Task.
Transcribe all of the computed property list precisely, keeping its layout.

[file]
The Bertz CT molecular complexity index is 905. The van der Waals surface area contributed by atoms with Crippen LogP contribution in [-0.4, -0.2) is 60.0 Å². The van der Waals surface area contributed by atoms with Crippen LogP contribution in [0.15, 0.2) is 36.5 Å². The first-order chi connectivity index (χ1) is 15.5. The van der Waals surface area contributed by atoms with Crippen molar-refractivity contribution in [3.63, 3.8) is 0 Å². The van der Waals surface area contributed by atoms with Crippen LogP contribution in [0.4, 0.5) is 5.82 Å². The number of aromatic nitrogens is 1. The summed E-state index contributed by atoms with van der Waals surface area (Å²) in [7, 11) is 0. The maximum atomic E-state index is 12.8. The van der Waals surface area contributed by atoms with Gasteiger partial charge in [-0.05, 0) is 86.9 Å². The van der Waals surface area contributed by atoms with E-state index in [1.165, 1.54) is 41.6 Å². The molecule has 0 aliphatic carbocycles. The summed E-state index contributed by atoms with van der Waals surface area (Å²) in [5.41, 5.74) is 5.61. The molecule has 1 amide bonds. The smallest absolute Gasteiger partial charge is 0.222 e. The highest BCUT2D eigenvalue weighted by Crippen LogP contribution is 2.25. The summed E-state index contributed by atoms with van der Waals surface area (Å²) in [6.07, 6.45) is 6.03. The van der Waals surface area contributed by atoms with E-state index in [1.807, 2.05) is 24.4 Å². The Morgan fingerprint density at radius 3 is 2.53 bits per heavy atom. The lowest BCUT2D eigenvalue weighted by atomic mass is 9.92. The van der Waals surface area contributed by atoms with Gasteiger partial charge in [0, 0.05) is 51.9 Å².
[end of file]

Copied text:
The Bertz CT molecular complexity index is 905. The van der Waals surface area contributed by atoms with Crippen LogP contribution in [-0.4, -0.2) is 60.0 Å². The van der Waals surface area contributed by atoms with Crippen LogP contribution in [0.15, 0.2) is 36.5 Å². The first-order chi connectivity index (χ1) is 15.5. The van der Waals surface area contributed by atoms with Crippen molar-refractivity contribution in [3.63, 3.8) is 0 Å². The van der Waals surface area contributed by atoms with Crippen LogP contribution in [0.4, 0.5) is 5.82 Å². The number of aromatic nitrogens is 1. The summed E-state index contributed by atoms with van der Waals surface area (Å²) in [7, 11) is 0. The maximum atomic E-state index is 12.8. The van der Waals surface area contributed by atoms with Gasteiger partial charge in [-0.05, 0) is 86.9 Å². The van der Waals surface area contributed by atoms with E-state index in [1.165, 1.54) is 41.6 Å². The molecule has 0 aliphatic carbocycles. The summed E-state index contributed by atoms with van der Waals surface area (Å²) in [5.41, 5.74) is 5.61. The molecule has 1 amide bonds. The smallest absolute Gasteiger partial charge is 0.222 e. The highest BCUT2D eigenvalue weighted by Crippen LogP contribution is 2.25. The summed E-state index contributed by atoms with van der Waals surface area (Å²) in [6.07, 6.45) is 6.03. The van der Waals surface area contributed by atoms with E-state index in [1.807, 2.05) is 24.4 Å². The Morgan fingerprint density at radius 3 is 2.53 bits per heavy atom. The lowest BCUT2D eigenvalue weighted by atomic mass is 9.92. The van der Waals surface area contributed by atoms with Gasteiger partial charge in [0, 0.05) is 51.9 Å².